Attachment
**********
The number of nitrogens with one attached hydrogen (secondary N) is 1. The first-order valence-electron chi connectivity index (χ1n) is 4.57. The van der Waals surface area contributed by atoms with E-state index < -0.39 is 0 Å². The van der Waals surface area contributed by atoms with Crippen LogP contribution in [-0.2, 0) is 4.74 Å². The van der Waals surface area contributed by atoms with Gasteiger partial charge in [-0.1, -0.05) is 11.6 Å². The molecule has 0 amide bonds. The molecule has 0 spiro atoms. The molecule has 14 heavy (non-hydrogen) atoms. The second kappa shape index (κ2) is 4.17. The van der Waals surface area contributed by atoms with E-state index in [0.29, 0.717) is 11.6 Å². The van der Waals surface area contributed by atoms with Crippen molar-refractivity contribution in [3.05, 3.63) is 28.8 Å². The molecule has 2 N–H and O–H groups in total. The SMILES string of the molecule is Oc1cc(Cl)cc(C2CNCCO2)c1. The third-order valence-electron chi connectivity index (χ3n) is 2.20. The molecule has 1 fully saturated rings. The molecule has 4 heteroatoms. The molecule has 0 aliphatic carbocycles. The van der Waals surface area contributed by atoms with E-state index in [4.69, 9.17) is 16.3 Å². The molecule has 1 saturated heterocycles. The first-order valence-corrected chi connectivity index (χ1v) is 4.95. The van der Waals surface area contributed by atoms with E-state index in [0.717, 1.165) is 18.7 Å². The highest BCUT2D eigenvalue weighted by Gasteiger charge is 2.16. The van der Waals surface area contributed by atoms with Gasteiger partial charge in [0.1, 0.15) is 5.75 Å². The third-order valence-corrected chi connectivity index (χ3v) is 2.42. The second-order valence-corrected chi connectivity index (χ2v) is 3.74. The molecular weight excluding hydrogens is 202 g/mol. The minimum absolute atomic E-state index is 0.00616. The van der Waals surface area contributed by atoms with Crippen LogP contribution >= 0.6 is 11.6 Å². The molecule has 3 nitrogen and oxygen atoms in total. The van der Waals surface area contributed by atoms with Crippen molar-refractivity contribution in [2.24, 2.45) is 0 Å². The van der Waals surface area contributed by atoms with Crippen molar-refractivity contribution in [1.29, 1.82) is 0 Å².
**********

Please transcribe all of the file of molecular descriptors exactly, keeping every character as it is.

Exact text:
The number of nitrogens with one attached hydrogen (secondary N) is 1. The first-order valence-electron chi connectivity index (χ1n) is 4.57. The van der Waals surface area contributed by atoms with E-state index < -0.39 is 0 Å². The van der Waals surface area contributed by atoms with Crippen LogP contribution in [-0.2, 0) is 4.74 Å². The van der Waals surface area contributed by atoms with Gasteiger partial charge in [-0.1, -0.05) is 11.6 Å². The molecule has 0 amide bonds. The molecule has 0 spiro atoms. The molecule has 14 heavy (non-hydrogen) atoms. The second kappa shape index (κ2) is 4.17. The van der Waals surface area contributed by atoms with E-state index in [0.29, 0.717) is 11.6 Å². The van der Waals surface area contributed by atoms with Crippen molar-refractivity contribution in [3.05, 3.63) is 28.8 Å². The molecule has 2 N–H and O–H groups in total. The SMILES string of the molecule is Oc1cc(Cl)cc(C2CNCCO2)c1. The third-order valence-electron chi connectivity index (χ3n) is 2.20. The molecule has 1 fully saturated rings. The molecule has 4 heteroatoms. The molecule has 0 aliphatic carbocycles. The van der Waals surface area contributed by atoms with E-state index in [4.69, 9.17) is 16.3 Å². The molecule has 1 saturated heterocycles. The first-order valence-corrected chi connectivity index (χ1v) is 4.95. The van der Waals surface area contributed by atoms with E-state index in [0.717, 1.165) is 18.7 Å². The highest BCUT2D eigenvalue weighted by Gasteiger charge is 2.16. The van der Waals surface area contributed by atoms with Gasteiger partial charge in [0.1, 0.15) is 5.75 Å². The third-order valence-corrected chi connectivity index (χ3v) is 2.42. The second-order valence-corrected chi connectivity index (χ2v) is 3.74. The molecular weight excluding hydrogens is 202 g/mol. The minimum absolute atomic E-state index is 0.00616. The van der Waals surface area contributed by atoms with Crippen LogP contribution >= 0.6 is 11.6 Å². The molecule has 3 nitrogen and oxygen atoms in total. The van der Waals surface area contributed by atoms with Crippen molar-refractivity contribution in [2.24, 2.45) is 0 Å². The van der Waals surface area contributed by atoms with Crippen molar-refractivity contribution in [1.29, 1.82) is 0 Å².